We plot the features and artifacts exactly as we would draw them with a pencil and graph paper –  by placing a dot at every plotted point, and then connecting those dots to fill in the outline of the features. So far, it has worked very well. We use Jot styli to plot the points, but we have found that dust often gets caught between the stylus disc and the screen, scratching our iPad screen protectors. We are coming to the conclusion that a finger works best (that’s what the iPad was designed for), and the zooming functionality helps with turning fat fingers into small lines.

An example of one of our unit plans drawn on PDF graph paper using the iPad.

Once we finish drawing the plan, we have to save a “flattened” copy of the form. This can then be imported into most standard illustration packages. This will save us countless hours back in the lab; normally we scan hand drawn maps, import the scans into illustration software, and then digitally trace every line to produce a publishable image. With the PDF forms, we negate the scanning and tracing necessary to produce the maps.

If you are testing the forms, be sure to first preserve an unflattend copy – flattened forms will not allow data to be imported from the form fields automatically.  For those of you trying out the forms, please let us know how you are doing!

Final image after brief processing with illustration software (ca. 5 minutes).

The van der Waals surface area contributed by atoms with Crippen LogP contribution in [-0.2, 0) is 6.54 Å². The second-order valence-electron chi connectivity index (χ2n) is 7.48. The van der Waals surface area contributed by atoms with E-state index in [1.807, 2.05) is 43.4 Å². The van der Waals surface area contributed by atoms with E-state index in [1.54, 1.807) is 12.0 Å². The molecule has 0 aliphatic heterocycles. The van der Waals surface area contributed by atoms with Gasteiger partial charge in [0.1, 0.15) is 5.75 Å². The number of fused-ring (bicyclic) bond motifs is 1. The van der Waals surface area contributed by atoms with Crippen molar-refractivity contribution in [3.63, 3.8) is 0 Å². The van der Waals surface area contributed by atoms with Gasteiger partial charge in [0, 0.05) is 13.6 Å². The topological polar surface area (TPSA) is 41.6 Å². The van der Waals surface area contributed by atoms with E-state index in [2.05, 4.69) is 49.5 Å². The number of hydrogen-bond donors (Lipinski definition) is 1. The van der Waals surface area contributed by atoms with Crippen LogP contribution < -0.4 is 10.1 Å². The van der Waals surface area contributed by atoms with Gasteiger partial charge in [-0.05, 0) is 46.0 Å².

The last two days have been beautiful in Port Joli. Our time at the site has been extremely pleasant; the trees surrounding the midden provide great shade from the sun and a cooling breeze has kept the mosquitoes away. Progress has been slow, but we believe we have reached the first intact cultural layer of the deposit, which may be a dwelling floor (hopefully I’ll post more on that tomorrow).  Meanwhile, Dr. Konrad Gajewski and his graduate student, Karen Neil, from the University of Ottawa, have been very busy. They have been sampling a bog/fen that surrounds the archaeological site to assess climate change over the period that it was occupied.

Today they used a “Livingstone Corer”, a hand-operated device that is pressed into the bog/fen to remove a core, or cylinder, of sediment from its bottom. Over time, organic remains, pollen, and other debris accumulate at the base of the bog/fen; by meticulously analyzing this record of sediment they can reconstruct the vegetative history of the area and, by proxy, changes in climate. They removed a core over 80 cm long from the bottom of the bog.

Konrad, Karen, and Jesse (from right to left) push the corer deep into the bog sediments. This is often hard work, as the deposits can be very dense and compact.

The sample is carefully removed from the corer.

The sample is carefully measured and described. It is covered in plastic wrap, then tin foil, and is finally placed in a PVC tube to protect it during transport to the lab.

We are extremely honoured to have Konrad and Karen join the project; their palaeoclimate lab is world-class and their work will play a crucial role. Reconstructing the local environment when the sites were occupied is critical to understanding the development of human adaptations in the area. We will be collaborating closely with them to compare the record of climate change to the archaeological sequence from Port Joli.